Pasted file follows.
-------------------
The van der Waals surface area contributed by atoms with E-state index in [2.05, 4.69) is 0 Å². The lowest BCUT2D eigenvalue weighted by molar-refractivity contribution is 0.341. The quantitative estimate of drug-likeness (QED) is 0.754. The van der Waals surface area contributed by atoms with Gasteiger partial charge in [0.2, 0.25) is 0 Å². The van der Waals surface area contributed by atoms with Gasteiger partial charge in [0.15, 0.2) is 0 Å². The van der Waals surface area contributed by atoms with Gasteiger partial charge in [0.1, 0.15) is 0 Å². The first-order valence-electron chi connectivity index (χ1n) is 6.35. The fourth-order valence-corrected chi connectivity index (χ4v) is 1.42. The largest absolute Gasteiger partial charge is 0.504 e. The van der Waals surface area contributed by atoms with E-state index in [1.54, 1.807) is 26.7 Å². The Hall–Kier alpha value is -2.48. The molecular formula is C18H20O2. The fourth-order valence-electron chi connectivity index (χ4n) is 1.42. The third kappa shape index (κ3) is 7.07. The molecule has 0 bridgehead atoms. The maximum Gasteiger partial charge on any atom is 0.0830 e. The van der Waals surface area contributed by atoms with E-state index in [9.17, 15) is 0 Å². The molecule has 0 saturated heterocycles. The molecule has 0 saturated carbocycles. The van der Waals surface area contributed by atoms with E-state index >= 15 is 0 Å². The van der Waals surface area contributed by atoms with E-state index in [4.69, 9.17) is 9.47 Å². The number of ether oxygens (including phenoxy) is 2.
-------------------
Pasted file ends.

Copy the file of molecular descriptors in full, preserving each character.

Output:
The van der Waals surface area contributed by atoms with E-state index in [2.05, 4.69) is 0 Å². The lowest BCUT2D eigenvalue weighted by molar-refractivity contribution is 0.341. The quantitative estimate of drug-likeness (QED) is 0.754. The van der Waals surface area contributed by atoms with Gasteiger partial charge in [0.2, 0.25) is 0 Å². The van der Waals surface area contributed by atoms with Gasteiger partial charge in [0.15, 0.2) is 0 Å². The van der Waals surface area contributed by atoms with Gasteiger partial charge in [0.1, 0.15) is 0 Å². The first-order valence-electron chi connectivity index (χ1n) is 6.35. The fourth-order valence-corrected chi connectivity index (χ4v) is 1.42. The largest absolute Gasteiger partial charge is 0.504 e. The van der Waals surface area contributed by atoms with E-state index in [1.54, 1.807) is 26.7 Å². The Hall–Kier alpha value is -2.48. The molecular formula is C18H20O2. The fourth-order valence-electron chi connectivity index (χ4n) is 1.42. The third kappa shape index (κ3) is 7.07. The molecule has 0 bridgehead atoms. The maximum Gasteiger partial charge on any atom is 0.0830 e. The van der Waals surface area contributed by atoms with E-state index in [9.17, 15) is 0 Å². The molecule has 0 saturated heterocycles. The molecule has 0 saturated carbocycles. The van der Waals surface area contributed by atoms with E-state index >= 15 is 0 Å². The van der Waals surface area contributed by atoms with E-state index in [4.69, 9.17) is 9.47 Å². The number of ether oxygens (including phenoxy) is 2.